The Rising(7)

It came without the quarterback noticing Alex sliding to the left to shoot the gap between offensive linemen moving out to block, reaching the running back at the same time as the ball. Alex hit him with enough force to jar the ball loose and send it floating through the air.

Straight into the arms of Tommy Banks, who caught it clean and seemed to freeze.

Game over, Alex thought, just go down and cover up.

Then instinct took over and Tommy started running instead, twisting toward the sideline en route to the end zone, near which his father was seated. The quarterback and one of the linemen had a direct bead on Tommy, their angle certain to cut him off before he turned upfield.


Sam watched a kid who looked too small to be playing for the Wildcats chugging down the sideline. They were on defense a minute ago, meaning he must’ve gotten the ball after an interception or a fumble. A pair of Grizzlies, Bears, or whatever they were called converged for the tackle from two different angles, certain to sandwich the smaller kid between them. Then, though, a blur of motion zoomed into the picture, another Wildcat slicing to cut the tacklers off.



Go out of bounds! Alex thought, but Tommy clearly had other thoughts as the quarterback’s and lineman’s focus was entirely on him, all their pent-up frustration over the impending, now inevitable loss about to be unleashed in a single violent moment. Tommy would never see it coming, the tackle sure to crush him. Alex could see it all happening on a Jumbotron in his head as if it were a done deal. Only it wasn’t, and he still had as good an angle on them as they had on Tommy.

Alex charged across the field, looping ahead to cut off the would-be tackle, stop Tommy from getting crunched just as his father had a generation before. Running as fast as he’d run in his entire life and catching a glimpse of Tom Banks cringing in his wheelchair.


Sam was on her feet with everyone else in the stands, practically bouncing up and down. The bleachers reverberated in a tinny echo she could feel at the core of her eardrums. Hardly a football fan, she couldn’t help rooting for the kid who looked too small to be out there streaking for the end zone, with Alex slicing in to throw him a block.

And that’s when she felt something brush against her. Thought nothing of it until the smell of motor oil flooded her nostrils and left her looking at the man who’d forced himself into the seat behind her sliding toward the aisles holding—Sam’s gaze dipped downward, to the open empty pocket of her backpack—her iPad in his grasp.

“Hey, somebody stop him! Stop him!” she cried.

But the crowd was roaring too loud for her to be heard and Sam pushed her way after him, past the students crowded into the front row.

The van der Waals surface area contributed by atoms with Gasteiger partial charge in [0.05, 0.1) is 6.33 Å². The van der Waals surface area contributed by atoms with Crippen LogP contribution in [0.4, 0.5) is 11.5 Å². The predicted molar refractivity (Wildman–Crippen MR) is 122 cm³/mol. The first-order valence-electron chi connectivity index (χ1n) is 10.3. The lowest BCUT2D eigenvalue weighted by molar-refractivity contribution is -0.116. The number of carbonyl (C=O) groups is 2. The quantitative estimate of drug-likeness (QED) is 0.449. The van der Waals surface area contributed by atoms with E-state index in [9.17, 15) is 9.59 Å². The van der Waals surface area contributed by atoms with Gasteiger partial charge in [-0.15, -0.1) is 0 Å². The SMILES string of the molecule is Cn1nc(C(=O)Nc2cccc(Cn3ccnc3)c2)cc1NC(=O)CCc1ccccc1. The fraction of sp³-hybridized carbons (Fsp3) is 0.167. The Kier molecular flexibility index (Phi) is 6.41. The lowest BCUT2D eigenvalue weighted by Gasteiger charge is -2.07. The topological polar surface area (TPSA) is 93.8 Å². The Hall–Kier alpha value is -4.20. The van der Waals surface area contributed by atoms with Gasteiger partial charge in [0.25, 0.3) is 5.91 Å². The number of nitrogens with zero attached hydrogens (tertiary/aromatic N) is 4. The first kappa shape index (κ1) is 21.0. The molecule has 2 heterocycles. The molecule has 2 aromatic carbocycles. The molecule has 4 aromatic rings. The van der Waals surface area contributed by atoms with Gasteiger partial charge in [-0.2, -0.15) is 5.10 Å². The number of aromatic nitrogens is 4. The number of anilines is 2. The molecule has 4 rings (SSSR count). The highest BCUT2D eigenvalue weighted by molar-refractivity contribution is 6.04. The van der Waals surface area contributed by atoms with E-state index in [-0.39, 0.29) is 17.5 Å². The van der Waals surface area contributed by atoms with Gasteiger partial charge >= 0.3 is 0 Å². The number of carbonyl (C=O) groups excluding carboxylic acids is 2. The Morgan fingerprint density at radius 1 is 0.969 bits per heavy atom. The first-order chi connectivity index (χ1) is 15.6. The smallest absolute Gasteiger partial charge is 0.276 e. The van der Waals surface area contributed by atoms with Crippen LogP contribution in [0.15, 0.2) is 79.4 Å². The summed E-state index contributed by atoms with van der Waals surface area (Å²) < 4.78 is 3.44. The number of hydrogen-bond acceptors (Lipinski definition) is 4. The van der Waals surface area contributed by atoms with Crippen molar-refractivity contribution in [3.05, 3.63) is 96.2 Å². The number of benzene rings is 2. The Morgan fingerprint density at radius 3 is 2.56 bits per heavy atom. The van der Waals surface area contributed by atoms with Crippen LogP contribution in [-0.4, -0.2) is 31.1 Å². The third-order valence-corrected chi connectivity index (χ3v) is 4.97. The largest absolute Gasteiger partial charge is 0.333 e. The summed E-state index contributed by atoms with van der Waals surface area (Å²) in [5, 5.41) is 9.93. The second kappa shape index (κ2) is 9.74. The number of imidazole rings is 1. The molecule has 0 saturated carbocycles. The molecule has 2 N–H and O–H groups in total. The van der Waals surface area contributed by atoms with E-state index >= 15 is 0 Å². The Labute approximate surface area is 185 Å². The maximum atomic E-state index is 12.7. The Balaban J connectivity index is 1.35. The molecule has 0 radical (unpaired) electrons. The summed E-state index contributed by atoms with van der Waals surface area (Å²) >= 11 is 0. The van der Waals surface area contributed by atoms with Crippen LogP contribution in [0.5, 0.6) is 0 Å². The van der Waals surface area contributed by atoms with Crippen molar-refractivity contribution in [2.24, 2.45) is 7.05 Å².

“Hey!” she yelled again. “Stop!”

He started up the aisle toward the exit, not turning to regard her.

“Somebody, stop him!”

But the crowd was so loud now Sam couldn’t hear her own words. She reached the aisle to find her way blocked by students positioning themselves to rush the field in celebratory fashion. Sam did her best to fight through them, nobody giving an inch and seeming to form an impenetrable wall between her and the guy who’d stolen her iPad.

He was getting away!

She glimpsed him descending the ramp that would free him from the stands, the distance between them continuing to grow with Sam still fighting to follow, when she heard a sickening crunch and the crowd went quiet.


The moment before impact, Alex Chin saw the blur of two onrushing forms aglow in the light cast by the halogen bulbs towering overhead. Tommy Banks never heard them coming over the crowd noise, clueless to the bone-rattling crunch he was about to suffer as he veered away from the sideline with the end zone in sight.

Alex excelled at all things football with the exception of blocking, since he was never asked to do it. So when he threw himself airborne in the last instant before Tommy got sandwiched, it felt awkward and wrong. The last sight he remembered was a glimpse of Tom Banks in the wheelchair—upside down because of the way Alex’s body had canted.


Sam felt the air go out of the stadium, the crowd seeming to hold its collective breath. She stopped fighting against the swell of humanity to turn in the direction everyone else was already staring, a single focused gaze aimed straight at a form down on his back in a Wildcats uniform, lying so that his body straddled the sideline. Motionless.

It couldn’t be, Sam thought.

But it was.



He’d slammed into both Granite Bay tacklers a mere instant before they reached Tommy, bent in half at impact until it felt like his lower body was separated from his upper. Alex felt his spine rattle, seeming to crack low and high at the same time and sounding like a gunshot inside his head. The field felt spongy beneath him and he didn’t realize he’d hit it until he heard the blaring echo of the referee’s whistle blowing.

That was all Alex heard because the crowd had gone totally quiet, so quiet he could actually hear the air seeming to whistle inside his helmet.

Why aren’t I getting up? Somebody, help me up.

Then Alex realized it wasn’t just that he couldn’t get up, he couldn’t even move. Started to suck in a deep breath when he realized he couldn’t breathe, either. It felt like his helmet was a plastic bag fastened over his face to shut out the air. He heard the referee’s whistle blowing louder, figured it was drowning out his cries for help and then realized he hadn’t uttered any.

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